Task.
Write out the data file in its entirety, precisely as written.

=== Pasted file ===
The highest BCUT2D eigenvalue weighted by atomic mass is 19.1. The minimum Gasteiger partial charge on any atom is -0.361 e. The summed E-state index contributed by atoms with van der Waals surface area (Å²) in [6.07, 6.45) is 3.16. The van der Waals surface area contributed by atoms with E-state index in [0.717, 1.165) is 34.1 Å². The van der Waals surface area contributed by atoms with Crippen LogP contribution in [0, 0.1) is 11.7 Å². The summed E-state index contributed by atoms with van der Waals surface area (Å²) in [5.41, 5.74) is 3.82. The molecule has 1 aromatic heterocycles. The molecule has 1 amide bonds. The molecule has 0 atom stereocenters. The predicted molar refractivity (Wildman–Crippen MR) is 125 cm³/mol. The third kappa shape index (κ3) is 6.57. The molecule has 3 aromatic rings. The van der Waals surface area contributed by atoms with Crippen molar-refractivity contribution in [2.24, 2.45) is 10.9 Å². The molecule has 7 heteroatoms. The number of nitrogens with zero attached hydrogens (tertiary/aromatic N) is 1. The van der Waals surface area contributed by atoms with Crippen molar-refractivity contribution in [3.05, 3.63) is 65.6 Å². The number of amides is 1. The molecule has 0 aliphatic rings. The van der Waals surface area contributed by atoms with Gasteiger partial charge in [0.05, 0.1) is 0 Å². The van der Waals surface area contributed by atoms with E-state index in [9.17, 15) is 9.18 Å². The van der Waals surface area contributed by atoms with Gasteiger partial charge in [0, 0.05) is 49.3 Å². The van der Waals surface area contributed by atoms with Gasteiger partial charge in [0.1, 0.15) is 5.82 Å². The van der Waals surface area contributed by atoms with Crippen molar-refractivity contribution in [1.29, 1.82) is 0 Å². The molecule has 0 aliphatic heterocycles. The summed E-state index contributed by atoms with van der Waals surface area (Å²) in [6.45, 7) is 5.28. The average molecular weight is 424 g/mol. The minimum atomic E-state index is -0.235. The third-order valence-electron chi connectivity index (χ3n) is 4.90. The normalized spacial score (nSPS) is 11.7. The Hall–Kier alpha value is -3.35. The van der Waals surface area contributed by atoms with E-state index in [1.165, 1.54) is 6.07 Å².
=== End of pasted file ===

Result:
The highest BCUT2D eigenvalue weighted by atomic mass is 19.1. The minimum Gasteiger partial charge on any atom is -0.361 e. The summed E-state index contributed by atoms with van der Waals surface area (Å²) in [6.07, 6.45) is 3.16. The van der Waals surface area contributed by atoms with E-state index in [0.717, 1.165) is 34.1 Å². The van der Waals surface area contributed by atoms with Crippen LogP contribution in [0, 0.1) is 11.7 Å². The summed E-state index contributed by atoms with van der Waals surface area (Å²) in [5.41, 5.74) is 3.82. The molecule has 1 aromatic heterocycles. The molecule has 1 amide bonds. The molecule has 0 atom stereocenters. The predicted molar refractivity (Wildman–Crippen MR) is 125 cm³/mol. The third kappa shape index (κ3) is 6.57. The molecule has 3 aromatic rings. The van der Waals surface area contributed by atoms with Crippen molar-refractivity contribution in [2.24, 2.45) is 10.9 Å². The molecule has 7 heteroatoms. The number of nitrogens with zero attached hydrogens (tertiary/aromatic N) is 1. The van der Waals surface area contributed by atoms with Crippen molar-refractivity contribution in [3.05, 3.63) is 65.6 Å². The number of amides is 1. The molecule has 0 aliphatic rings. The van der Waals surface area contributed by atoms with Gasteiger partial charge in [0.05, 0.1) is 0 Å². The van der Waals surface area contributed by atoms with E-state index in [9.17, 15) is 9.18 Å². The van der Waals surface area contributed by atoms with Gasteiger partial charge in [0, 0.05) is 49.3 Å². The van der Waals surface area contributed by atoms with Gasteiger partial charge in [0.1, 0.15) is 5.82 Å². The van der Waals surface area contributed by atoms with Crippen molar-refractivity contribution in [1.29, 1.82) is 0 Å². The molecule has 0 aliphatic heterocycles. The summed E-state index contributed by atoms with van der Waals surface area (Å²) in [6.45, 7) is 5.28. The average molecular weight is 424 g/mol. The minimum atomic E-state index is -0.235. The third-order valence-electron chi connectivity index (χ3n) is 4.90. The normalized spacial score (nSPS) is 11.7. The Hall–Kier alpha value is -3.35. The van der Waals surface area contributed by atoms with E-state index in [1.165, 1.54) is 6.07 Å².